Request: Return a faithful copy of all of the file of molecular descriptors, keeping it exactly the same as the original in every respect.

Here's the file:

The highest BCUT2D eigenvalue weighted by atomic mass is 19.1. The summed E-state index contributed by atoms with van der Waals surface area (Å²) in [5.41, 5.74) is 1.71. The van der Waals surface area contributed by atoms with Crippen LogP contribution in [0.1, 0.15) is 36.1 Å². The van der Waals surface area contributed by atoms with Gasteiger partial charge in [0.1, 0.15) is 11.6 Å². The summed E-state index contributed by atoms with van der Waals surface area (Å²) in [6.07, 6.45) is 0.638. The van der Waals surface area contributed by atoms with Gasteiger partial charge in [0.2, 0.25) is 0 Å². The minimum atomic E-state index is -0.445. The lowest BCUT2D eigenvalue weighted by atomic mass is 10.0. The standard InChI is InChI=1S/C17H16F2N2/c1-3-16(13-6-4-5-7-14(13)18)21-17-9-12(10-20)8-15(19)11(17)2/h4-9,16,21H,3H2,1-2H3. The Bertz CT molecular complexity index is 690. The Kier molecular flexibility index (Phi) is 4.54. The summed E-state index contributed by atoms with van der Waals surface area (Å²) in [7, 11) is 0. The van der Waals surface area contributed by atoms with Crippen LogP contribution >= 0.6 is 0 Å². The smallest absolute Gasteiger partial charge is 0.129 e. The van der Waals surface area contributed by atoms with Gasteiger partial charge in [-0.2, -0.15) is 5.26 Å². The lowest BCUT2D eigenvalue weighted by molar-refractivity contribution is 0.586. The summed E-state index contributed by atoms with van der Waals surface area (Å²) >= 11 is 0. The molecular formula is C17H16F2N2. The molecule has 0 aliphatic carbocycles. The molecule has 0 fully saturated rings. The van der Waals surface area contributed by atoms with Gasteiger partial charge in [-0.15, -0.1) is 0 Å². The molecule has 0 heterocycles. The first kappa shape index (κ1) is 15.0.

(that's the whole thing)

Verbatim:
The highest BCUT2D eigenvalue weighted by atomic mass is 19.1. The summed E-state index contributed by atoms with van der Waals surface area (Å²) in [5.41, 5.74) is 1.71. The van der Waals surface area contributed by atoms with Crippen LogP contribution in [0.1, 0.15) is 36.1 Å². The van der Waals surface area contributed by atoms with Gasteiger partial charge in [0.1, 0.15) is 11.6 Å². The summed E-state index contributed by atoms with van der Waals surface area (Å²) in [6.07, 6.45) is 0.638. The van der Waals surface area contributed by atoms with Gasteiger partial charge in [0.2, 0.25) is 0 Å². The minimum atomic E-state index is -0.445. The lowest BCUT2D eigenvalue weighted by atomic mass is 10.0. The standard InChI is InChI=1S/C17H16F2N2/c1-3-16(13-6-4-5-7-14(13)18)21-17-9-12(10-20)8-15(19)11(17)2/h4-9,16,21H,3H2,1-2H3. The Bertz CT molecular complexity index is 690. The Kier molecular flexibility index (Phi) is 4.54. The summed E-state index contributed by atoms with van der Waals surface area (Å²) in [7, 11) is 0. The van der Waals surface area contributed by atoms with Crippen LogP contribution >= 0.6 is 0 Å². The smallest absolute Gasteiger partial charge is 0.129 e. The van der Waals surface area contributed by atoms with Gasteiger partial charge in [-0.2, -0.15) is 5.26 Å². The lowest BCUT2D eigenvalue weighted by molar-refractivity contribution is 0.586. The summed E-state index contributed by atoms with van der Waals surface area (Å²) >= 11 is 0. The molecular formula is C17H16F2N2. The molecule has 0 aliphatic carbocycles. The molecule has 0 fully saturated rings. The van der Waals surface area contributed by atoms with Gasteiger partial charge in [-0.15, -0.1) is 0 Å². The molecule has 0 heterocycles. The first kappa shape index (κ1) is 15.0.